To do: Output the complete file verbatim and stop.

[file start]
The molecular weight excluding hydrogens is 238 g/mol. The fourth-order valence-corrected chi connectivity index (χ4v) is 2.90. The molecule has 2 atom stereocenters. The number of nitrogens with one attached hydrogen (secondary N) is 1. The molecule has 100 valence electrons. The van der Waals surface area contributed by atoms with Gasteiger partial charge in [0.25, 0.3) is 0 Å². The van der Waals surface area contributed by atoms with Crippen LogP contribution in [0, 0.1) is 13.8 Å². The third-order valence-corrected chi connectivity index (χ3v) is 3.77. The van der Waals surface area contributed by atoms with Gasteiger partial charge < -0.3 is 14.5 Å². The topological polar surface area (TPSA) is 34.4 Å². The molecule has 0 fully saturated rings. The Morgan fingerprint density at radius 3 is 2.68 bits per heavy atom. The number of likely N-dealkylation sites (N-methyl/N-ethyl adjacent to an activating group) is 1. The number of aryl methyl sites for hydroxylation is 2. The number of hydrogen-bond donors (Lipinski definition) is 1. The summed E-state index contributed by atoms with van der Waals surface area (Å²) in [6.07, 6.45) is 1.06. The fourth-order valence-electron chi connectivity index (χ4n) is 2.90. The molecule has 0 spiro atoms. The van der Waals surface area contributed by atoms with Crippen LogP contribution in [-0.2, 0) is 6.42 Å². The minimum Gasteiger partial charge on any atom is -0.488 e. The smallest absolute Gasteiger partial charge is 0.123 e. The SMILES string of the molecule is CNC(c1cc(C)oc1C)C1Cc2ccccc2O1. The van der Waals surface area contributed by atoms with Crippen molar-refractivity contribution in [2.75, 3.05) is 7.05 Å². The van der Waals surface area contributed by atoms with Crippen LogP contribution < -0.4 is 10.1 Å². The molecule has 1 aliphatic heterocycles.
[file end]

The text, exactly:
The molecular weight excluding hydrogens is 238 g/mol. The fourth-order valence-corrected chi connectivity index (χ4v) is 2.90. The molecule has 2 atom stereocenters. The number of nitrogens with one attached hydrogen (secondary N) is 1. The molecule has 100 valence electrons. The van der Waals surface area contributed by atoms with Gasteiger partial charge in [0.25, 0.3) is 0 Å². The van der Waals surface area contributed by atoms with Crippen LogP contribution in [0, 0.1) is 13.8 Å². The third-order valence-corrected chi connectivity index (χ3v) is 3.77. The van der Waals surface area contributed by atoms with Gasteiger partial charge < -0.3 is 14.5 Å². The topological polar surface area (TPSA) is 34.4 Å². The molecule has 0 fully saturated rings. The Morgan fingerprint density at radius 3 is 2.68 bits per heavy atom. The number of likely N-dealkylation sites (N-methyl/N-ethyl adjacent to an activating group) is 1. The number of aryl methyl sites for hydroxylation is 2. The number of hydrogen-bond donors (Lipinski definition) is 1. The summed E-state index contributed by atoms with van der Waals surface area (Å²) in [6.07, 6.45) is 1.06. The fourth-order valence-electron chi connectivity index (χ4n) is 2.90. The molecule has 0 spiro atoms. The van der Waals surface area contributed by atoms with Crippen LogP contribution in [-0.2, 0) is 6.42 Å². The minimum Gasteiger partial charge on any atom is -0.488 e. The smallest absolute Gasteiger partial charge is 0.123 e. The SMILES string of the molecule is CNC(c1cc(C)oc1C)C1Cc2ccccc2O1. The van der Waals surface area contributed by atoms with Crippen molar-refractivity contribution in [2.75, 3.05) is 7.05 Å². The van der Waals surface area contributed by atoms with Crippen LogP contribution < -0.4 is 10.1 Å². The molecule has 1 aliphatic heterocycles.